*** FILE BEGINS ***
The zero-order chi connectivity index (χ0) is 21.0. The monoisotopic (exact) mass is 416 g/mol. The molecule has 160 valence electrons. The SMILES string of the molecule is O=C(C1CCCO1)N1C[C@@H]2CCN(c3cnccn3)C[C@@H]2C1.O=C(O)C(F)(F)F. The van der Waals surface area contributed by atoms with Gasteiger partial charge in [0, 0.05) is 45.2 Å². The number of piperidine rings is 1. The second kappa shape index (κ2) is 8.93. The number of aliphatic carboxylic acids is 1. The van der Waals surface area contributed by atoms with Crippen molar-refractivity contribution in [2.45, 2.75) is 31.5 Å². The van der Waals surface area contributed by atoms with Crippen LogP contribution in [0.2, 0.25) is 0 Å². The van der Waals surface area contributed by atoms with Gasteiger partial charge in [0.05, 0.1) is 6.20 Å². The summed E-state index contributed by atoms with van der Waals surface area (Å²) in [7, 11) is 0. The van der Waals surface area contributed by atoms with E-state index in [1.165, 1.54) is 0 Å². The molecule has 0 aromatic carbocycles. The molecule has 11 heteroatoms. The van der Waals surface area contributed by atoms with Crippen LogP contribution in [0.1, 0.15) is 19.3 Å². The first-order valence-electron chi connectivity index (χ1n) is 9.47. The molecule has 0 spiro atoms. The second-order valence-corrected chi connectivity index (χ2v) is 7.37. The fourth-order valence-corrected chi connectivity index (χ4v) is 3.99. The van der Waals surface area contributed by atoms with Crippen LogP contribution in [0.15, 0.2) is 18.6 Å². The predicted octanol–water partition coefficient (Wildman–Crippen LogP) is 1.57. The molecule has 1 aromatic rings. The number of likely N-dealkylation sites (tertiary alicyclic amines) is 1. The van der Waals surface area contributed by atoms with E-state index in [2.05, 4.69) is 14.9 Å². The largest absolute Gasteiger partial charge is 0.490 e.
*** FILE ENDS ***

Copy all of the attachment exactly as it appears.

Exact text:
The zero-order chi connectivity index (χ0) is 21.0. The monoisotopic (exact) mass is 416 g/mol. The molecule has 160 valence electrons. The SMILES string of the molecule is O=C(C1CCCO1)N1C[C@@H]2CCN(c3cnccn3)C[C@@H]2C1.O=C(O)C(F)(F)F. The van der Waals surface area contributed by atoms with Gasteiger partial charge in [0, 0.05) is 45.2 Å². The number of piperidine rings is 1. The second kappa shape index (κ2) is 8.93. The number of aliphatic carboxylic acids is 1. The van der Waals surface area contributed by atoms with Crippen molar-refractivity contribution in [2.45, 2.75) is 31.5 Å². The van der Waals surface area contributed by atoms with Crippen LogP contribution in [0.2, 0.25) is 0 Å². The van der Waals surface area contributed by atoms with Gasteiger partial charge in [0.05, 0.1) is 6.20 Å². The summed E-state index contributed by atoms with van der Waals surface area (Å²) in [7, 11) is 0. The van der Waals surface area contributed by atoms with E-state index in [1.165, 1.54) is 0 Å². The molecule has 0 aromatic carbocycles. The molecule has 11 heteroatoms. The van der Waals surface area contributed by atoms with Crippen LogP contribution in [0.1, 0.15) is 19.3 Å². The first-order valence-electron chi connectivity index (χ1n) is 9.47. The molecule has 0 spiro atoms. The second-order valence-corrected chi connectivity index (χ2v) is 7.37. The fourth-order valence-corrected chi connectivity index (χ4v) is 3.99. The van der Waals surface area contributed by atoms with Crippen LogP contribution in [0.15, 0.2) is 18.6 Å². The predicted octanol–water partition coefficient (Wildman–Crippen LogP) is 1.57. The molecule has 1 aromatic rings. The number of likely N-dealkylation sites (tertiary alicyclic amines) is 1. The van der Waals surface area contributed by atoms with E-state index in [2.05, 4.69) is 14.9 Å². The largest absolute Gasteiger partial charge is 0.490 e.